Right, this blog is over. Nothing more to see here, I’m afraid. Yes, there were lots of words, in this one and all the rest of the posts. If you read them all, well done. I will present you with a kiss, whenever we next meet, if you so wish. If you weren’t happy with this blog post, then there is no pleasing you. It had thrills, romance, action, jeopardy and a very happy ending. Cheers for reading all this drivel. If you ever have a blog about your adventures, I’ll probably start reading it but get bored and then eventually stop.

Lots of love,

Christian

xxxx

 

 The penultimate blog. Interesting that it’s in the same year as the final harry potter film. Some say that is not a coincidence. I’d say this blog is better and contains less magic. So, if it’s magic you’re after, you’re in the wrong place. If it’s an array of words you want, I’ll shake your hand, kiss your face and clear a space for you.

So, we’re both still alive. We have all of our limbs. We haven’t been ‘banged up abroad’ and we even managed to make some friends along the way. The trip is ending but our lives are just beginning! We’ve learnt so much, as individuals and as a team. We’re ready for home and happy about it.

Never mind the sentimentalities, Mr Pickles. What’s the scoop? What’s been a happening? Well, grab a tea and I’ll tell you. The last blog left us in Hong Kong after our Vietnam journey.
We arrived in Hong Kong on the 4th of February. We’ve been so lucky that Rachael’s parents live there and have been so generous in offering us such a wonderful stay. It felt like home.
With 3 weeks to fill we volunteered at a dog rescue centre, which is a big deal in Hong Kong, as the government kills strays after 4 days. Our volunteering led to us running the place for a week and caring for 28 dogs. 9 hour days. Good fun. Until I heard the puppies had worms and I had to stop eating their poo.

With heavy hearts we arrived at our hotel in Hong Kong. Excited for our tour of China. 15 other travellers and a guide. We felt like school kids on a trip. All very quiet and polite around a big table at the first meeting. I’ve grown to love the meeting of new people. I like all the social rules we dance around until we feel comfortable enough to be ourselves. We had already met Dan and Rose for a drink the day before, so we were two friends up at the start. We fell in love with them a bit and as we had four coats, we lent them two.

I’m not going to list the crew, because it would take too long.  Our guide, Michael, his English name, is a very friendly, affable chap. Used to be a footballer until he had too many knee operations. He made our tour through China float with ease. Happy to accommodate anything. He had all of the facts although I suspect some of them were Chinese lies, but we’ll come to that.

We left Hong Kong for Guilin. An over night train and then a coach onto Yangshuo. Didn’t really sleep on the train, which was annoying. Had a pot noodle for tea though. Chinese pot noodle, so miles better than English ones. Yangshuo was pretty stunning. It was like Hoi An mixed with Halong Bay in Vietnam. Wonderful traditional style architecture with the most amazing backdrop that didn’t look real. Bits and bobs of mountains kissing the sky.It didn’t feel like the real China though. It was far too western friendly. The locals spoke too much English for my liking. 95% of all tourism in China is the Chinese. I wanted to feel like an outsider and it didn’t happen here.

There are not many obvious places you can go on the world and feel like you really don’t belong. Especially being English. People always know a few words or phrases in English, whatever their nationality. Not what I was after. We left Yangshuo and headed to Yichang. Wow! That was exactly the reaction I wanted. People stopped in the street to stare. Cars crashed into each other, pianos stopped playing, someone cried, it all happened. No one spoke English to us, they did the English thing of shouting Mandarin even louder. I loved it.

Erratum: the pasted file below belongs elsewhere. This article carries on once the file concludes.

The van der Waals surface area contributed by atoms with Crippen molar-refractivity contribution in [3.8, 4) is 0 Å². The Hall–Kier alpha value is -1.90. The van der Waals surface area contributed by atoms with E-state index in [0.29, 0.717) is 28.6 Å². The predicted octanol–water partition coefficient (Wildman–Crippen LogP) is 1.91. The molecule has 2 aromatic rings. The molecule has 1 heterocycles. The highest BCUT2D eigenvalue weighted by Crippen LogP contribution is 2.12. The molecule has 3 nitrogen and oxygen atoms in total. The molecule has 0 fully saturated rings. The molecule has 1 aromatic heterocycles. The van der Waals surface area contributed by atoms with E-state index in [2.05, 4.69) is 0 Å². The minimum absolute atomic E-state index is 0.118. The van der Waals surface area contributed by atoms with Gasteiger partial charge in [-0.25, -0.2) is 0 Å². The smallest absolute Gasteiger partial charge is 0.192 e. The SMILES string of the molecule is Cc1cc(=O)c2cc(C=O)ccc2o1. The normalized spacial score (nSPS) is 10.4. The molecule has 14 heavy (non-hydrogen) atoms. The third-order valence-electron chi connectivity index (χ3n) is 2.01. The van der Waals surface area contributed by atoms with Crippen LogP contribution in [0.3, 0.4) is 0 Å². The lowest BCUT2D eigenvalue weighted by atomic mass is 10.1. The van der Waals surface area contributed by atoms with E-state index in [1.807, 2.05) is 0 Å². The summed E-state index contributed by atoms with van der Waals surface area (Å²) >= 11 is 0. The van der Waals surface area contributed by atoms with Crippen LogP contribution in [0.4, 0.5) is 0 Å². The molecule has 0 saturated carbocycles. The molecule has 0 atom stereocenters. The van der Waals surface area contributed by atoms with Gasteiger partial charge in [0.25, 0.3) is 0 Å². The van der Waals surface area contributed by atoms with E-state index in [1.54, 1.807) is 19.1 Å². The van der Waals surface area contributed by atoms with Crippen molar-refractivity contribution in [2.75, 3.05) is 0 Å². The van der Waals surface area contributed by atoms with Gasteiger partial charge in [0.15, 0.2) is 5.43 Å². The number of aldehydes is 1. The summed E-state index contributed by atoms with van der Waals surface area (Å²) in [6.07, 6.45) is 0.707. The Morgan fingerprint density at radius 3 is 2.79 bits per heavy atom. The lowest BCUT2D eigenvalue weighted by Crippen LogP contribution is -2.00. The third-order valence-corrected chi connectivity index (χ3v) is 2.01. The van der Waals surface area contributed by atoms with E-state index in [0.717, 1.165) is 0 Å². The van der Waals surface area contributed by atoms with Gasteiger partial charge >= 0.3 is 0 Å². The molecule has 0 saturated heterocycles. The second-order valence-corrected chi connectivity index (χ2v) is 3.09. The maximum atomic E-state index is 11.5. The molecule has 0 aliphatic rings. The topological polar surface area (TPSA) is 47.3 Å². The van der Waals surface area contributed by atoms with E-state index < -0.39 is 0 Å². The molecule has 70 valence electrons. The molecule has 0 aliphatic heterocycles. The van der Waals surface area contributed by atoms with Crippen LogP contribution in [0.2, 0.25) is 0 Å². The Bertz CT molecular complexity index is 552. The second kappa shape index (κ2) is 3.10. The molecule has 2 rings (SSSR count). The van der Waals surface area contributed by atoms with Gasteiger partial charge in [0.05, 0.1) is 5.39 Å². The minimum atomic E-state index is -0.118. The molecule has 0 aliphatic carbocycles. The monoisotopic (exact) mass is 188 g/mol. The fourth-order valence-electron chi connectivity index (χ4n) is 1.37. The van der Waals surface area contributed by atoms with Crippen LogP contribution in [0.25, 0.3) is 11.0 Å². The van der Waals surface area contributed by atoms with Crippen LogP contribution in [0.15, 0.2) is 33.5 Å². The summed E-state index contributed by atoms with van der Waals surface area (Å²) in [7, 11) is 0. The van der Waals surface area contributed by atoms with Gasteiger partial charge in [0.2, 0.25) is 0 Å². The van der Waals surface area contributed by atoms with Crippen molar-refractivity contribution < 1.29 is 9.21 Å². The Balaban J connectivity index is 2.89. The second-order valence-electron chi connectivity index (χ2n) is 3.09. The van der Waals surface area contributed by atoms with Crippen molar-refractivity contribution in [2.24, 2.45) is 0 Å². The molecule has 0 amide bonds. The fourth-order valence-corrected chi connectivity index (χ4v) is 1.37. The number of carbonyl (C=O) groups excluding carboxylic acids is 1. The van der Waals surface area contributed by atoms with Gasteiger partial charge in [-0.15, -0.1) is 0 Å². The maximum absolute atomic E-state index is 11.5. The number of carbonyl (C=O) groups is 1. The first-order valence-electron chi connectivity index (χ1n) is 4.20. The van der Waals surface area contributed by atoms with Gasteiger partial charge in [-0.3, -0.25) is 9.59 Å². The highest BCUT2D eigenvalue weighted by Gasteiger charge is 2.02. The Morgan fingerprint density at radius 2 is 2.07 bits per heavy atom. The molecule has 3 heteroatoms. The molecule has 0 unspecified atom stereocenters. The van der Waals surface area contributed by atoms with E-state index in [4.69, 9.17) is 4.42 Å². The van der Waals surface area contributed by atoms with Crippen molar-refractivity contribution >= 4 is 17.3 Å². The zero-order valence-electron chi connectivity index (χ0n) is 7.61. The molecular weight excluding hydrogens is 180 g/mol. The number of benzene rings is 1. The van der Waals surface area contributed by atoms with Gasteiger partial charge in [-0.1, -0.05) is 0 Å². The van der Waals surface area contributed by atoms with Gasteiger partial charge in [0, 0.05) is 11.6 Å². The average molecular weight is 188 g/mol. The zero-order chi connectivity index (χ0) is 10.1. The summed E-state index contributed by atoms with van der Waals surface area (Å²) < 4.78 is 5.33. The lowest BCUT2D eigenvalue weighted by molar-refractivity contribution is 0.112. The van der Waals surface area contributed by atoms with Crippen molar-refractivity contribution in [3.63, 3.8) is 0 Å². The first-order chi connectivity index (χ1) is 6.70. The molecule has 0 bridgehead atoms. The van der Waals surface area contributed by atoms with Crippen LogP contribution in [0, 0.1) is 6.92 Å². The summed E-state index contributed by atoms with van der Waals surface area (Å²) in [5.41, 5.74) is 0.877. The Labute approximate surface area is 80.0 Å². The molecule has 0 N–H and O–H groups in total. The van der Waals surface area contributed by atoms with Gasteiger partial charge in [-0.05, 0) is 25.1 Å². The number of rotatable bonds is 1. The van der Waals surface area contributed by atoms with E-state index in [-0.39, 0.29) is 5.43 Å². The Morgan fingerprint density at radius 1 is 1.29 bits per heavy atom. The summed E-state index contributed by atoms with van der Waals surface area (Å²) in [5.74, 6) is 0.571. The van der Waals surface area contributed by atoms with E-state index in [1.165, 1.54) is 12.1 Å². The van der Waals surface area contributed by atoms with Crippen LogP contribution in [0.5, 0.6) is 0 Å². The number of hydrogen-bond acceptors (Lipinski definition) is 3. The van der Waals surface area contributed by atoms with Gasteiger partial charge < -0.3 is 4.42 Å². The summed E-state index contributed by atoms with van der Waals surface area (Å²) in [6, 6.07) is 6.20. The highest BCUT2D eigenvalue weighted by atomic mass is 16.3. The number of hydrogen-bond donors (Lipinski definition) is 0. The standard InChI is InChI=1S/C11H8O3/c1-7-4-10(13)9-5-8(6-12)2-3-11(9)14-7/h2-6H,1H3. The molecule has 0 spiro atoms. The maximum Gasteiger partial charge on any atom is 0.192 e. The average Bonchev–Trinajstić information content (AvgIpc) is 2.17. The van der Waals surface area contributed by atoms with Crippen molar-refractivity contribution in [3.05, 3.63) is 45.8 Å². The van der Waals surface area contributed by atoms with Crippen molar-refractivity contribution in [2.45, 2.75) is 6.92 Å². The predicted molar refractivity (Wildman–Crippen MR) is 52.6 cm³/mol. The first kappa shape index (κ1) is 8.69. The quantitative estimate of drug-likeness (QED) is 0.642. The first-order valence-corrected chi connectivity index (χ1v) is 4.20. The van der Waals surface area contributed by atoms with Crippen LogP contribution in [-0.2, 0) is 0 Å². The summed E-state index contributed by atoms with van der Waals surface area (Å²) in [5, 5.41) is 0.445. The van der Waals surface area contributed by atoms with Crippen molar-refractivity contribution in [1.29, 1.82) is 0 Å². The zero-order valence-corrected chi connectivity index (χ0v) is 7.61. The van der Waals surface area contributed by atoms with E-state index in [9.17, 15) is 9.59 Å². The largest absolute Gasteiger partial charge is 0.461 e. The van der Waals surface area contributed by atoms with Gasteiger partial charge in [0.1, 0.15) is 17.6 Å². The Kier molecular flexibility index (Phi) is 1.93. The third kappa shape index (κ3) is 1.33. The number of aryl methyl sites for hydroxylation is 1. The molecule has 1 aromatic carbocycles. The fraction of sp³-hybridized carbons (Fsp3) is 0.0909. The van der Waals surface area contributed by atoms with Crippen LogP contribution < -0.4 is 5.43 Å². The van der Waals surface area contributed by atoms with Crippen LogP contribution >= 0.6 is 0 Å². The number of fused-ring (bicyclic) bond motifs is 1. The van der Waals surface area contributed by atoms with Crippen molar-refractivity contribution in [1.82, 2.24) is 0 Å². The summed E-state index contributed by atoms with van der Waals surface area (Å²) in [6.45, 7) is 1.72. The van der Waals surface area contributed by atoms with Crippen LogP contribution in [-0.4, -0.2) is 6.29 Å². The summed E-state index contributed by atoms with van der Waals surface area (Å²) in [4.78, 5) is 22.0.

Now, I’ve made slight bits of effort learning bits of local languages as the trips gone along. Sometimes I’ve used them, sometimes I haven’t. I’ve tried very hard to use my three or four words on a daily basis. They like that. A nice young Chinese lady carrying a baby asked me if I spoke Mandarin. A little, I replied. I thought I’d show off. I said hello, thank you and then how much is that. Feeling quite proud, I smiled. Within seconds the baby had been whisked away to safety and the woman looked nervous. No, she said. Only dollars, she whispered. It suddenly dawned on me that I might have nearly bought a baby. I tried to back track then walked away. Nervous moments all round.

Our tour guide, Michael, loves China. Full of facts and trivia but also full of Chinese lies. The first time I picked up on it was when he told us that paper was invented by the Chinese. I always thought it was the Egyptians. Also, China has so many awards. Biggest bridge in the world, 3rd longest river, second largest building, fifth tallest man. I’ve made those up, but it’s something like that. Always showing off. But we all know, when all the resources are gone and the world’s headed for a fall, these buggers will be at the top of the tree. They might be messy and polluting now, but they’ll be working on something that guarantees their survival. You watch. We’re all headed for a fall and they’ll be pushing, running, jumping and spitting their way to the top.

We took a boat cruise along the Yangste river, along the three gorges. It was alright. Nature and rivers and that. Then off to Xi’an. Historical home of China. We’d been excited about this for a long time. It didn’t disappoint. 8,000 terracotta warriors. Mind blowing. Amazing that the emperor of the time made it happen. Just to celebrate his death. He bucked the trend by having a terracotta army. Usually they’d bury dead emperors with all of their servants and workers, alive. To guarantee he’d be looked after in the after life. Imagine that. 720,000 people involved, 39 years to make them, each one with a unique individual face. The emperor died suddenly, the peasants revolted against his regime and smashed most of them. Idiots.